May 27: Bob Dylan released The Freewheelin’ Bob Dylan in 1963

bob dylan freewheelin

May 27: Bob Dylan released The Freewheelin’ Bob Dylan 1963

“..easily the best of [Dylan’s] acoustic albums and a quantum leap from his debut—which shows the frantic pace at which Dylan’s mind was moving.You can see why this album got the Beatles listening. The songs at its core must have sounded like communiques from another plane.”
~John Harris (Q Magazine, 2000)

” I think it was the first time I ever heard Dylan at all… And for the rest of our three weeks in Paris, we didn’t stop playing it.”
– John Lennon (about The Freewheelin’ Bob Dylan)

Blowin’ In The Wind:

“Rarely has one album so effectively reflected the times which produced it. Freewheelin’ spoke directly to the concerns of its audience. and addressed them in a mature and reflective manner: it mirrored the state of the nation.”
~Patrick Humphries (Oh No! Not Another Bob Dylan Book – 1991)

Dylan had already moved on to other songs when his first masterpiece was released. Contrary to his first album, this album mostly has songs penned by the man himself.  With songs like Blowin’ in the Wind, Girl From The North Country, Masters Of War and  Don’t Think Twice, It’s All Right  that are still a big part of Dylan’s concerts half a century later,  Freewheelin’ is an album whose music will live long after anyone who is  reading this post is gone.

dylan freewheelin photo

“Freewheelin’ in it’s released form is essentially a “best of” from one of the most creative years in Dylan’s life. The lag between sessions resulted in an album whose sound metamorphosed at least twice.”
~Clinton Heylin (BD – The Recording Sessions)


Studio album by Bob Dylan
Released May 27, 1963
Recorded April 24–25, July 9, October 26, November 1 and 15, December 6, 1962, and April 24, 1963 at Columbia Records Studio A, 799 Seventh Avenue, New York City
Genre Folk
Length 50:04
Label Columbia
Producer John Hammond, Tom Wilson

The Freewheelin’ Bob Dylan is the second studio album by American singer-songwriter Bob Dylan, released on May 27, 1963 by Columbia Records. Whereas his debut album Bob Dylan had contained only two original songs, Freewheelin’ represented the beginning of Dylan’s writing contemporary words to traditional melodies. Eleven of the thirteen songs on the album are Dylan’s original compositions. The album opens with “Blowin’ in the Wind”, which became an anthem of the 1960s, and an international hit for folk trio Peter, Paul & Mary soon after the release of Freewheelin’. The album featured several other songs which came to be regarded as amongst Dylan’s best compositions and classics of the 1960s folk scene: “Girl from the North Country”, “Masters of War”, “A Hard Rain’s a-Gonna Fall” and “Don’t Think Twice, It’s All Right”.

Masters of War:

Dylan’s lyrics embraced stories taken from the headlines about civil rights and he articulated anxieties about the fear of nuclear warfare. Balancing this political material were love songs, sometimes bitter and accusatory, and material that features surreal humor. Freewheelin’ showcased Dylan’s songwriting talent for the first time, propelling him to national and international fame. The success of the album and Dylan’s subsequent recognition led to his being named as “Spokesman of a Generation,” a label Dylan repudiated.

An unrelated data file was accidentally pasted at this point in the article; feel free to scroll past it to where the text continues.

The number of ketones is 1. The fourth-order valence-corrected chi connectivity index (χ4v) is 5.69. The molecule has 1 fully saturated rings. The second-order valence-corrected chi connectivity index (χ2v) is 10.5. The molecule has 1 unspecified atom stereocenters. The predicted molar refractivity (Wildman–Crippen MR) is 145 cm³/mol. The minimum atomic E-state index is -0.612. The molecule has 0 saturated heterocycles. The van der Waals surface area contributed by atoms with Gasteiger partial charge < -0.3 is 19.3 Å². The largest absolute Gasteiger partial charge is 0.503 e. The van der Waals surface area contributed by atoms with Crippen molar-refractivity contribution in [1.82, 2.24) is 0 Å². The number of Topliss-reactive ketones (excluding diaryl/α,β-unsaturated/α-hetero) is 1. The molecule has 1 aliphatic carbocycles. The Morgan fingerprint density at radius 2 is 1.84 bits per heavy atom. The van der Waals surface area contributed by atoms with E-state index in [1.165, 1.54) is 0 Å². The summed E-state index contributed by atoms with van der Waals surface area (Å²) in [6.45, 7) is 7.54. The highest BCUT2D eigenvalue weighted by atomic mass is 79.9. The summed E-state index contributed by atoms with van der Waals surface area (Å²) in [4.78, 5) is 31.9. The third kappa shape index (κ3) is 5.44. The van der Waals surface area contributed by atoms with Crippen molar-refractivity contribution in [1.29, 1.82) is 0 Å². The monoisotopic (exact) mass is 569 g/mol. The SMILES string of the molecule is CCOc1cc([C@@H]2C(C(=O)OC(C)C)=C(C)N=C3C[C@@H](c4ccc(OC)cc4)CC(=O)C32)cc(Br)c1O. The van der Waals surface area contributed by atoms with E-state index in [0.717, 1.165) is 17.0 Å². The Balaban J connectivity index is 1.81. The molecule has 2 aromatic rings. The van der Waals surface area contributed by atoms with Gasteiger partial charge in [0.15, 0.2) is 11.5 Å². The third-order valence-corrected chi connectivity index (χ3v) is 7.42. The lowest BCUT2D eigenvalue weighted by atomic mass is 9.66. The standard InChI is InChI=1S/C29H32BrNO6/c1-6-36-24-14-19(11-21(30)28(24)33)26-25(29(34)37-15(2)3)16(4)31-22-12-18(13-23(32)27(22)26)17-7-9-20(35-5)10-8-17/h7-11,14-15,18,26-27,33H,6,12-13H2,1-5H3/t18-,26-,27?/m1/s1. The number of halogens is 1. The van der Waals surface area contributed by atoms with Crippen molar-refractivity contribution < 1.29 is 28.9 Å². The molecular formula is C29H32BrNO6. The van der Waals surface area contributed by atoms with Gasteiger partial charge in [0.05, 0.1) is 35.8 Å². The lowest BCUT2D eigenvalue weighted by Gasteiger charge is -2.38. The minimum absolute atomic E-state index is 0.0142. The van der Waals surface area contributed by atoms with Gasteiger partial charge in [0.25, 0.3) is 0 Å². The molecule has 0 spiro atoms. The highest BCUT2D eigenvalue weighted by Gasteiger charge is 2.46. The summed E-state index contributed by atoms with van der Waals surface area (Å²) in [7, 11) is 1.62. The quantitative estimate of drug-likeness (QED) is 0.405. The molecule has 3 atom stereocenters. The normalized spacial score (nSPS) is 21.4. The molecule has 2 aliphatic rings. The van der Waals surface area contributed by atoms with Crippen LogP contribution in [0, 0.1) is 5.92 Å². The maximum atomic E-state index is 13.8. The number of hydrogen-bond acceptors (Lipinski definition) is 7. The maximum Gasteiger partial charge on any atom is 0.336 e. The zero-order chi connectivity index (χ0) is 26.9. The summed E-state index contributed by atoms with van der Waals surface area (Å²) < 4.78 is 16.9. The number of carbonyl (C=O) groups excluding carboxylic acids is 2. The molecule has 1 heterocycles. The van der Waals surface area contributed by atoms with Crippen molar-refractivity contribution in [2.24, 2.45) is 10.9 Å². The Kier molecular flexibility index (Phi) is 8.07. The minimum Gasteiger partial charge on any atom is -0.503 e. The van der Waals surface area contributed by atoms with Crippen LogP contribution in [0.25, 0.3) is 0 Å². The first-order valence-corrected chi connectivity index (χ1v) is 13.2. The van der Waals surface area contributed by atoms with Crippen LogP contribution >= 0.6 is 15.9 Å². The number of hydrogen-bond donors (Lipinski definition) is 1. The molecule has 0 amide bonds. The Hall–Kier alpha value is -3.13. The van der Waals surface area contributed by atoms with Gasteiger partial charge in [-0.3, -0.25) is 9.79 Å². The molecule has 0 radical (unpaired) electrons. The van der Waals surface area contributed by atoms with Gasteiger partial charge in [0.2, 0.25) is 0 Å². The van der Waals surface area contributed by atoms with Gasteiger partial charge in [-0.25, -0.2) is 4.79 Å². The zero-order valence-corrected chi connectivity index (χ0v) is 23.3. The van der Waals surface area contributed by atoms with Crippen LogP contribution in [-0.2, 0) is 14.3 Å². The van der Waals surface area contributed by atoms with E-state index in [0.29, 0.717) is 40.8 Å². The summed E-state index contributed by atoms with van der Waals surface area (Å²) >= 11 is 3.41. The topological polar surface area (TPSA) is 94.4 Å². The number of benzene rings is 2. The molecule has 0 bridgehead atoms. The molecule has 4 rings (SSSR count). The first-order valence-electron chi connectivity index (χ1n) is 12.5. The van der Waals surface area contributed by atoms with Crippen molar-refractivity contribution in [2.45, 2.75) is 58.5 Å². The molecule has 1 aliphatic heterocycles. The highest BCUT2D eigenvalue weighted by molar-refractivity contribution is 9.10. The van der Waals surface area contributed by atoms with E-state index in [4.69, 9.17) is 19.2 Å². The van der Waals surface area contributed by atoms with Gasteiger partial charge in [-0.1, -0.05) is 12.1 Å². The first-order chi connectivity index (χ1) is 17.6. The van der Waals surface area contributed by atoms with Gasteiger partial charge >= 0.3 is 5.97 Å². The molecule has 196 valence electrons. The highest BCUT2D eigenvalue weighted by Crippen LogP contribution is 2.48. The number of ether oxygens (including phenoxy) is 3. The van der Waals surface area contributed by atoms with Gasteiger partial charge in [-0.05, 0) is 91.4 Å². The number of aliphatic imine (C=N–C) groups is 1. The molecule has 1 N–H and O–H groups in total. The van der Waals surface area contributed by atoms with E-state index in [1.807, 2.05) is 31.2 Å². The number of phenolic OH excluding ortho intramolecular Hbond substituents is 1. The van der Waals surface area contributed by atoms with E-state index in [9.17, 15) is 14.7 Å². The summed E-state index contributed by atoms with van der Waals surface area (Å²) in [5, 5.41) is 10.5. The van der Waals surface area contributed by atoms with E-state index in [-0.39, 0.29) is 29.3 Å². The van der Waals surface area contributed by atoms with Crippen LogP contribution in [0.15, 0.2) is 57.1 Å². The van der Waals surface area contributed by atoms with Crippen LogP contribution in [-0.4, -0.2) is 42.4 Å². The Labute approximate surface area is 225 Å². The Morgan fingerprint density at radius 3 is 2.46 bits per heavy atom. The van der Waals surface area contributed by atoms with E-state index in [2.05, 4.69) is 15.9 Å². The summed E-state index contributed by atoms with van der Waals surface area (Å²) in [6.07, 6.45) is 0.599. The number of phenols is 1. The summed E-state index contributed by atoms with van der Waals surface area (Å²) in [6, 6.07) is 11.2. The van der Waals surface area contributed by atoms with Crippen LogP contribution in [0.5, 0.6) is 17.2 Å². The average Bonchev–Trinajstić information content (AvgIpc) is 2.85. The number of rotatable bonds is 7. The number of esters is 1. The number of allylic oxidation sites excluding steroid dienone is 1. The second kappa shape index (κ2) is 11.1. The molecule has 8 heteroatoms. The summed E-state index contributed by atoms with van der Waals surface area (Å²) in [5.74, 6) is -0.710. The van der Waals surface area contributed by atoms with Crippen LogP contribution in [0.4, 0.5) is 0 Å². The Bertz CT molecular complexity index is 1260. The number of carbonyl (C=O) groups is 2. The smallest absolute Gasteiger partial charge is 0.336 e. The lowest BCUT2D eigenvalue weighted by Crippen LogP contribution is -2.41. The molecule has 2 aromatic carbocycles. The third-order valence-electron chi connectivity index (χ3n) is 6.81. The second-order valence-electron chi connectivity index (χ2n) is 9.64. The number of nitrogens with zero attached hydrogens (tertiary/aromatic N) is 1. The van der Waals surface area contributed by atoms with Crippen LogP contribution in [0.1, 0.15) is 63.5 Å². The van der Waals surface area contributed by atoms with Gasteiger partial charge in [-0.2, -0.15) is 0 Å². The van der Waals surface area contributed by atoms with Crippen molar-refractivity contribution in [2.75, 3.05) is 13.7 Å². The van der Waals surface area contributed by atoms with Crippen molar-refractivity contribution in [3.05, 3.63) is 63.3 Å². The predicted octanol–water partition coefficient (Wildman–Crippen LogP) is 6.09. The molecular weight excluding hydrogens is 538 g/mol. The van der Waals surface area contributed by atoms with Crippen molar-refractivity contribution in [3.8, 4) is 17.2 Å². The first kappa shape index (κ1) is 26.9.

• The Freewheelin’ Bob Dylan reached number 22 in the United States (eventually going platinum), and became a number-one hit in the United Kingdom in 1964.
  • In 2003, the album was ranked number 97 on Rolling Stone magazine’s list of the 500 greatest albums of all time.
  • In 2002, Freewheelin’ was one of the first 50 recordings chosen by the Library of Congress to be added to the National Recording Registry.

A Hard Rain’s a-Gonna Fall – Japan 1994:

Recording Sessions:

The recording of Freewheelin’ took place from April 1962 to April 1963, and the album was assembled from eight recording sessions in the Columbia Records Studio A, 799 Seventh Avenue, in New York City

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bob dylan 1962

Even if you were among the handful of people who bought Bob Dylan’s 1962 self-titled debut, you couldn’t have predicted The Freewheelin’ Bob Dylan, the 1963 folkie touchstone where Dylan transformed American songwriting and blew the minds of everyone from his coffeehouse compatriots to the Beatles.
– The Rolling Stone Magazine

Track listing:

All songs written by Bob Dylan, except where noted:

Side one
1. “Blowin’ in the Wind” – 2:48
2. “Girl from the North Country” – 3:22
3. “Masters of War” – 4:34
4. “Down the Highway” – 3:27
5. “Bob Dylan’s Blues” – 2:23
6. “A Hard Rain’s a-Gonna Fall” – 6:55

Side two
1. “Don’t Think Twice, It’s All Right” – 3:40
2. “Bob Dylan’s Dream” – 5:03
3. “Oxford Town” – 1:50
4. “Talkin’ World War III Blues” – 6:28
5. “Corrina, Corrina” (Traditional) – 2:44
6. “Honey, Just Allow Me One More Chance” (Dylan, Henry Thomas) – 2:01
7. “I Shall Be Free” – 4:49

Album @ Spotify:

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3 thoughts on “May 27: Bob Dylan released The Freewheelin’ Bob Dylan in 1963”

  1. I was a naive 16-tear-old when Freewheelin’ came out, and I can still remember laughing when a friend showed me the album cover in a record store and made some derisive comment about “Bob DYE-lin.” To a kid from the suburbs of Minneapolis, the photo was from another universe — and I later learned the album was, too. It took awhile, but in hindsight it appears that the scruffy guy in the photo won me over.

  2. Freewheelin’ Bob was a brand new recording when I heard it in ’63 when I was 12 … it just completely altered the course of my life. I still listen to it with complete amazement.

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